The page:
What I read from around the web.

This Week:

Before becoming a parent I would have laughed my booty off if someone told me that strollers can cost over $1000.

But this past week I found myself ‘researching’ all sorts of strollers in various price ranges. You see, for the past year we’ve been using (and loving) the Chicco Lightway Plus stroller. We registered for this stroller for our baby shower with the expectation that we would use it for a while and buy a ‘nicer’ stroller when we had a better idea of what we wanted. (Because, obviously, we had no freakin’ clue what a stroller was supposed to do before we had a baby.) Anyway, the Lightway Plus is basically an umbrella stroller (albeit, a heavy one) that can also be used with a carseat. It’s kind of magical.

However, we live in an area of the city with pretty crappy bumpy sidewalks and the little wheels on the Chicco Lightway Plus just weren’t cutting it anymore. So it was time to upgrade.*

* Also impacting our decision to upgrade was the fact that we want more kids and so one day we will need a convertible stroller anyway. I figured if I know we’re going to eventually buy a newer, nicer stroller, I’d rather enjoy it now than to keep waiting until I have a full uterus again.

UPPAbaby Vista Stroller

(They don’t show up well in this picture, but the shoes I’m wearing are these *in a different color* and I wear them every single day. They are perfect for summer!)

After asking a lot of people (who all gave us different answers) and perusing the internet for far too many hours (and finding all different answers) we decided on the UPPAbaby Vista. So far, we absolutely love it.

I would be more than happy to share all of my thoughts behind choosing this stroller, but this post isn’t even about strollers, it’s about what you should be reading over the weekend. So let’s get back on track, shall we?

Worth Reading:

“I find that an increase in the level of social involvements is worth up to an extra £85,000 a year in terms of life satisfaction. Actual changes in income, on the other hand, buy very little happiness.” (here)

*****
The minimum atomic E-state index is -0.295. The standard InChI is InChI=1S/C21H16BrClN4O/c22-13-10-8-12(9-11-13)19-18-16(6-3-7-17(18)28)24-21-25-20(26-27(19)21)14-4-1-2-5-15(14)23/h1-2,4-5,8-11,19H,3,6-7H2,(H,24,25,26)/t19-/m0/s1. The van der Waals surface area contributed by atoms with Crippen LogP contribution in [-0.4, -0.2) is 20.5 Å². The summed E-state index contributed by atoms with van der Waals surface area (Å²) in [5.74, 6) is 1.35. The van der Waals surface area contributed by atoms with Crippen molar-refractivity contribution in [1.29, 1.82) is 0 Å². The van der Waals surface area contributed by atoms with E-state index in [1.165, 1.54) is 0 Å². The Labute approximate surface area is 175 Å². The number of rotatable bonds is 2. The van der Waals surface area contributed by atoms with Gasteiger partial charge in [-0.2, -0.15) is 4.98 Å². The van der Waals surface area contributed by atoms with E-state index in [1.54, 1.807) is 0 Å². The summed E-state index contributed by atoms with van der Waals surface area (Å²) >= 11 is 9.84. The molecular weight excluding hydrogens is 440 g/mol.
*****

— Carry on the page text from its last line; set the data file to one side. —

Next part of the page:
“Tossing around every What If thought is not going to change our reality. Our What If’s rob us from living our life to the fullest. Our What If’s can make us cower & hide. The amazing news? We have the power of prayer & His Word to turn those What If’s into Whatevers. Daughters. Sons. Sisters. Brothers. Think about whatever is noble, right, pure, lovely, admirable, excellent, praiseworthy.” (here)

“But even leaving aside questions of how to distribute that wealth, the widespread disappearance of work would usher in a social transformation unlike any we’ve seen. If John Russo is right, then saving work is more important than saving any particular job. Industriousness has served as America’s unofficial religion since its founding. The sanctity and preeminence of work lie at the heart of the country’s politics, economics, and social interactions. What might happen if work goes away?” (here)

“He’s inviting me into living differently. He’s inviting and knocking and wooing and I keep looking around distracted for more bread. He’s pointing out the leaven of the Herods of the world, the ones telling me to hurry up and produce and ship, and he’s warning me of how something as small as selfish ambition could ruin the whole batch. But I can’t hear it because I’m all, Where is the bread! I need me some bread! There isn’t enough. I’m not going to be okay.(here)

I hope you and your loved ones are enjoying the weekend!


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